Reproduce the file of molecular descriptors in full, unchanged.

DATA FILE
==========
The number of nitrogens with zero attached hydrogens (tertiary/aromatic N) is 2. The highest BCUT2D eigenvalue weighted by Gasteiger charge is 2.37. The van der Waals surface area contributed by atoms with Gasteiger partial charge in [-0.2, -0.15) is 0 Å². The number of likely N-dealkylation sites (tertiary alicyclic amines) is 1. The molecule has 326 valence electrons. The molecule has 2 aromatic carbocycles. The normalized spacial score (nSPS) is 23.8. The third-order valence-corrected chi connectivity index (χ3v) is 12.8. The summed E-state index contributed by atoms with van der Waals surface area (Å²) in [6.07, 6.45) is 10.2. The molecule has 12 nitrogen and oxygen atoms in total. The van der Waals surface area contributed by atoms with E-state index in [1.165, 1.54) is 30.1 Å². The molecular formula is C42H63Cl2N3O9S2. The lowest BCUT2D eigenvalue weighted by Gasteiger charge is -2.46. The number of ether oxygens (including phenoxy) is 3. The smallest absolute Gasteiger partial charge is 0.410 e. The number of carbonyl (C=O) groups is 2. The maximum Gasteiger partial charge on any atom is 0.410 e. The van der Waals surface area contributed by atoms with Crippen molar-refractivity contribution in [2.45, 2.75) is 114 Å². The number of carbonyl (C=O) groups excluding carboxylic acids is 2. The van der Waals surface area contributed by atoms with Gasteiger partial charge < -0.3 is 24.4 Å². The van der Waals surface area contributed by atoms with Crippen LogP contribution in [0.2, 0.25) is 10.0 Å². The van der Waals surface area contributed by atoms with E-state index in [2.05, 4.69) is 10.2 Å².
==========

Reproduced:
The number of nitrogens with zero attached hydrogens (tertiary/aromatic N) is 2. The highest BCUT2D eigenvalue weighted by Gasteiger charge is 2.37. The van der Waals surface area contributed by atoms with Gasteiger partial charge in [-0.2, -0.15) is 0 Å². The number of likely N-dealkylation sites (tertiary alicyclic amines) is 1. The molecule has 326 valence electrons. The molecule has 2 aromatic carbocycles. The normalized spacial score (nSPS) is 23.8. The third-order valence-corrected chi connectivity index (χ3v) is 12.8. The summed E-state index contributed by atoms with van der Waals surface area (Å²) in [6.07, 6.45) is 10.2. The molecule has 12 nitrogen and oxygen atoms in total. The van der Waals surface area contributed by atoms with E-state index in [1.165, 1.54) is 30.1 Å². The molecular formula is C42H63Cl2N3O9S2. The lowest BCUT2D eigenvalue weighted by Gasteiger charge is -2.46. The number of ether oxygens (including phenoxy) is 3. The smallest absolute Gasteiger partial charge is 0.410 e. The number of carbonyl (C=O) groups is 2. The maximum Gasteiger partial charge on any atom is 0.410 e. The van der Waals surface area contributed by atoms with Crippen molar-refractivity contribution in [2.45, 2.75) is 114 Å². The number of carbonyl (C=O) groups excluding carboxylic acids is 2. The van der Waals surface area contributed by atoms with Gasteiger partial charge < -0.3 is 24.4 Å². The van der Waals surface area contributed by atoms with Crippen LogP contribution in [0.2, 0.25) is 10.0 Å². The van der Waals surface area contributed by atoms with E-state index in [2.05, 4.69) is 10.2 Å².